Chances are if Westerners today think of Nepal at all, it is likely as a destination for adventure trekking and climbing. Maybe the devastating earthquake of 2015 will come to mind. A few of us may even recall Kathmandu as a hotspot for countercultural dropout generations of Beats and hippies. But these are limited stereotypes. Manjushree Thapa’s new novel, All of Us in Our Own Lives, reaches past vague clichés and offers readers a unique perspective on life in the contemporary Himalayan country. An experienced translator, biographer, essayist and novelist born in Kathmandu and raised in Nepal, Canada and the US, Thapa is ideally suited to the task.
All of Us in Our Own Lives shrewdly probes the question of “the real Nepal” through the eyes of its main character, the insider-outsider Ava Berriden, a Nepali-born adoptee raised in Canada by wealthy professional parents. The narrative opens with the adult Ava’s decision to flee an underwhelming marriage and corporate law career in Toronto, in exchange for a position with an international aid organization in her birth country. Through Ava, readers are provided with a seldom-seen glimpse into the world of the global humanitarian aid industry. This angle lends Thapa a source of endlessly rich irony—the Kathmandu headquarters of Ava’s office “felt like a fortress, ringed as it was by a high stone wall [and] hermetically sealed, as though to keep Nepal out.” The novel’s exposé of the “aid industry” as filled with briskly oblivious opportunists largely hell-bent on “climbing the next rung of the career ladder after their stint in Nepal,” sharpens its edge. Presumably in the name of verisimilitude, however, Ava’s job also presents the occasion for unfortunate stretches of eye-glazing business jargon and bewildering acronyms. Nor is Thapa ultimately able to envision any alternative to the social inequities her novel records.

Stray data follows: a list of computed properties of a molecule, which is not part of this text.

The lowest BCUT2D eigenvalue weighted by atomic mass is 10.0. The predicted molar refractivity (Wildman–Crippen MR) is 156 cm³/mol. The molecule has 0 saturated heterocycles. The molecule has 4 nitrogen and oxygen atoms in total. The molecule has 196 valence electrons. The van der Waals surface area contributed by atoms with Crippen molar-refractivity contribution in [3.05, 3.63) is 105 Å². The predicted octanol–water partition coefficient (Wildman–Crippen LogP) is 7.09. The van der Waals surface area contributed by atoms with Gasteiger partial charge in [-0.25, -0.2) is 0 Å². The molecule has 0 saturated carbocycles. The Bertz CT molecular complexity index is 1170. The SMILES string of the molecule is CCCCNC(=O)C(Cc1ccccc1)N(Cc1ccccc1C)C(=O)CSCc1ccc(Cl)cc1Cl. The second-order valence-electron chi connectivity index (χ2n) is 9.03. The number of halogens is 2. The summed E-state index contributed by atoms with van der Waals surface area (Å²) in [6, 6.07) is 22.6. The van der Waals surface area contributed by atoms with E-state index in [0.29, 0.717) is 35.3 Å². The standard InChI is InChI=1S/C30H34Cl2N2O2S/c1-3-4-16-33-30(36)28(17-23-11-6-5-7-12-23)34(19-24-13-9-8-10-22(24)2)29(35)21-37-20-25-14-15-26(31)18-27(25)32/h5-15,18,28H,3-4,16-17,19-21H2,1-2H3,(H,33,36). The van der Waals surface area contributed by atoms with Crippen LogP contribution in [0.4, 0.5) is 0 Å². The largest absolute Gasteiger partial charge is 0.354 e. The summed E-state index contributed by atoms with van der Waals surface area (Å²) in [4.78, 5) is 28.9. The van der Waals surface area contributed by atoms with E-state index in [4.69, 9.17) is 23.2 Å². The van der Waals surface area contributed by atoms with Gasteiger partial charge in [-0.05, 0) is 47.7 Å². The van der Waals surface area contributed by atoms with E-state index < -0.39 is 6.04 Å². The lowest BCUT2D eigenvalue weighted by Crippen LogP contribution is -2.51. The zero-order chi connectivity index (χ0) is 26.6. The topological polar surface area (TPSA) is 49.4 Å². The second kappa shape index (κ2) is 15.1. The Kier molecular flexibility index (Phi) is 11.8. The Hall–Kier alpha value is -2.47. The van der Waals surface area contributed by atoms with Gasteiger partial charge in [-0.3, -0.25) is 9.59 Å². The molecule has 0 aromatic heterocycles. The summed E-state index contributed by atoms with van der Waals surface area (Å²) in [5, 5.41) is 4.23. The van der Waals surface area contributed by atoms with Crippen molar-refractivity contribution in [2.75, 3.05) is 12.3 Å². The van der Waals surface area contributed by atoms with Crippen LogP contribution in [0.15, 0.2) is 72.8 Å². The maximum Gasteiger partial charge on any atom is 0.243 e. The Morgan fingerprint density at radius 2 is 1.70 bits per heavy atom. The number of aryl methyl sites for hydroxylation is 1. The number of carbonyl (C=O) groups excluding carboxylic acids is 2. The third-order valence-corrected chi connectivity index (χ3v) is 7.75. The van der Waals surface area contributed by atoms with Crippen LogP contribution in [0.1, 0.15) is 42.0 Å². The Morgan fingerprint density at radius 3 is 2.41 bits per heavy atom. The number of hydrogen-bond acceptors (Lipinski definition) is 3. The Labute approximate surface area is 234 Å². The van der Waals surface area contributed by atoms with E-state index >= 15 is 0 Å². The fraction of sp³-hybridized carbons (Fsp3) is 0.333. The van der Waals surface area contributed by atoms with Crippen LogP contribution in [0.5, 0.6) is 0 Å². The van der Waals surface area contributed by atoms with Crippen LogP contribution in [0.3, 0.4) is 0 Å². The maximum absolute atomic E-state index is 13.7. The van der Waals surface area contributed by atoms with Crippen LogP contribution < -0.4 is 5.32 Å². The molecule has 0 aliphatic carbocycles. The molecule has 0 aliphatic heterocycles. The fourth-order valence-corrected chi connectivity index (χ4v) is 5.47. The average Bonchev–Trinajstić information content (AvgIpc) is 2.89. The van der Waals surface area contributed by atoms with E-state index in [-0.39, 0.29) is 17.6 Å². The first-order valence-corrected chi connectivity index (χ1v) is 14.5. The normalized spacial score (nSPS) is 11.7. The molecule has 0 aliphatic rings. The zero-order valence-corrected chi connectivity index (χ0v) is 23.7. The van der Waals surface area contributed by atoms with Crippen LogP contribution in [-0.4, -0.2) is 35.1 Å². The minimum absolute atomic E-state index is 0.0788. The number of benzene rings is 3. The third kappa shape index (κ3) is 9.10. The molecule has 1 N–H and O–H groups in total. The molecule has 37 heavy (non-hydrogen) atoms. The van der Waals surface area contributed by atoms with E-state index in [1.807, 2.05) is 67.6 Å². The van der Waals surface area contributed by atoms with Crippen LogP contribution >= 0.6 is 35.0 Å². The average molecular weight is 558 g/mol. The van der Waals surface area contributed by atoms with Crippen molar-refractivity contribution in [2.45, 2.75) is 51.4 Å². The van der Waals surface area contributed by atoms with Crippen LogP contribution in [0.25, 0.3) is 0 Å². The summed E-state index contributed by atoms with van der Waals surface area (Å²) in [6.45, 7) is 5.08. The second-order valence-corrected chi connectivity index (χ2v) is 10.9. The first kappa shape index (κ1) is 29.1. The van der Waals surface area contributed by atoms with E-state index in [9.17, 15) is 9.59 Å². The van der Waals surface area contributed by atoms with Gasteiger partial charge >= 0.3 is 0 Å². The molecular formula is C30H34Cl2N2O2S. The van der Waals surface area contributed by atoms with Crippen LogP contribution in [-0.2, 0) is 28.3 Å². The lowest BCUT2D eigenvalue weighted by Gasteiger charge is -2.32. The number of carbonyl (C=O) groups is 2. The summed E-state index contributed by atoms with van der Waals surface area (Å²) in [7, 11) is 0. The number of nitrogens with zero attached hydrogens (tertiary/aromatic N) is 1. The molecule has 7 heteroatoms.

But Ava’s conflicted situation—her simultaneous sense of imposture within and allegiance to her Nepali homeland—is compelling, and her gradual insight to the complexities of Nepal (and herself) is well realized. Rounding out Ava’s narrative are the storylines of Indira, Ava’s beleaguered Nepali feminist colleague, and of Sapana, a smart, plucky teenager. In rendering these characters, Thapa largely avoids caricature, though one exception would be Indira’s mother-in-law, who remains locked into Indira’s perception of her as an “old witch.”
In the end, all three narrative strands converge in ways that deftly complicate the novel’s title emphasis on independent lives. And unlike the language of bureaucracy that characterizes Ava’s professional life, Thapa’s descriptive prose of Nepal and Canada can be lyrical. It’s an illuminating and satisfying novel.
—Christine Wiesenthal is a professor at the U of A.